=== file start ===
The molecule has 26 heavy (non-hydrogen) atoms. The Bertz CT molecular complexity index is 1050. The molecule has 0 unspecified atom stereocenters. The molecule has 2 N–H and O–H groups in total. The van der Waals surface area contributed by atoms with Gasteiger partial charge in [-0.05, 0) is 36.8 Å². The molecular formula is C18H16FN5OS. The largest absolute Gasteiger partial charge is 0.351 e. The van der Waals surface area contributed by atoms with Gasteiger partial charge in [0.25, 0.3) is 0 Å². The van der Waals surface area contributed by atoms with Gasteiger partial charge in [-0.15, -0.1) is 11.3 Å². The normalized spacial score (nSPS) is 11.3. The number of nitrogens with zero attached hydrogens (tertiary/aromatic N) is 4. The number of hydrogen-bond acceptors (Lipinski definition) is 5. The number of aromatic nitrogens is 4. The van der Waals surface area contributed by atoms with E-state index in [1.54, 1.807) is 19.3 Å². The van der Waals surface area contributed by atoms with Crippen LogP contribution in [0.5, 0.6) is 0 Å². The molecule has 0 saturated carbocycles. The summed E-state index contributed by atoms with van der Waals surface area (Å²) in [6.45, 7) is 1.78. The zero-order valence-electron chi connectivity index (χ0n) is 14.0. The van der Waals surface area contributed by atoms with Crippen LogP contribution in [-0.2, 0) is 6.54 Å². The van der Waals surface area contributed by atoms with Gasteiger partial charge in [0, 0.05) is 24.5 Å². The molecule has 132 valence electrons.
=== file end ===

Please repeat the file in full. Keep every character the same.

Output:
The molecule has 26 heavy (non-hydrogen) atoms. The Bertz CT molecular complexity index is 1050. The molecule has 0 unspecified atom stereocenters. The molecule has 2 N–H and O–H groups in total. The van der Waals surface area contributed by atoms with Gasteiger partial charge in [-0.05, 0) is 36.8 Å². The molecular formula is C18H16FN5OS. The largest absolute Gasteiger partial charge is 0.351 e. The van der Waals surface area contributed by atoms with Gasteiger partial charge in [0.25, 0.3) is 0 Å². The van der Waals surface area contributed by atoms with Gasteiger partial charge in [-0.15, -0.1) is 11.3 Å². The normalized spacial score (nSPS) is 11.3. The number of nitrogens with zero attached hydrogens (tertiary/aromatic N) is 4. The number of hydrogen-bond acceptors (Lipinski definition) is 5. The number of aromatic nitrogens is 4. The van der Waals surface area contributed by atoms with E-state index in [1.54, 1.807) is 19.3 Å². The van der Waals surface area contributed by atoms with Crippen LogP contribution in [0.5, 0.6) is 0 Å². The molecule has 0 saturated carbocycles. The summed E-state index contributed by atoms with van der Waals surface area (Å²) in [6.45, 7) is 1.78. The zero-order valence-electron chi connectivity index (χ0n) is 14.0. The van der Waals surface area contributed by atoms with Crippen LogP contribution in [-0.2, 0) is 6.54 Å². The van der Waals surface area contributed by atoms with Gasteiger partial charge in [0, 0.05) is 24.5 Å². The molecule has 132 valence electrons.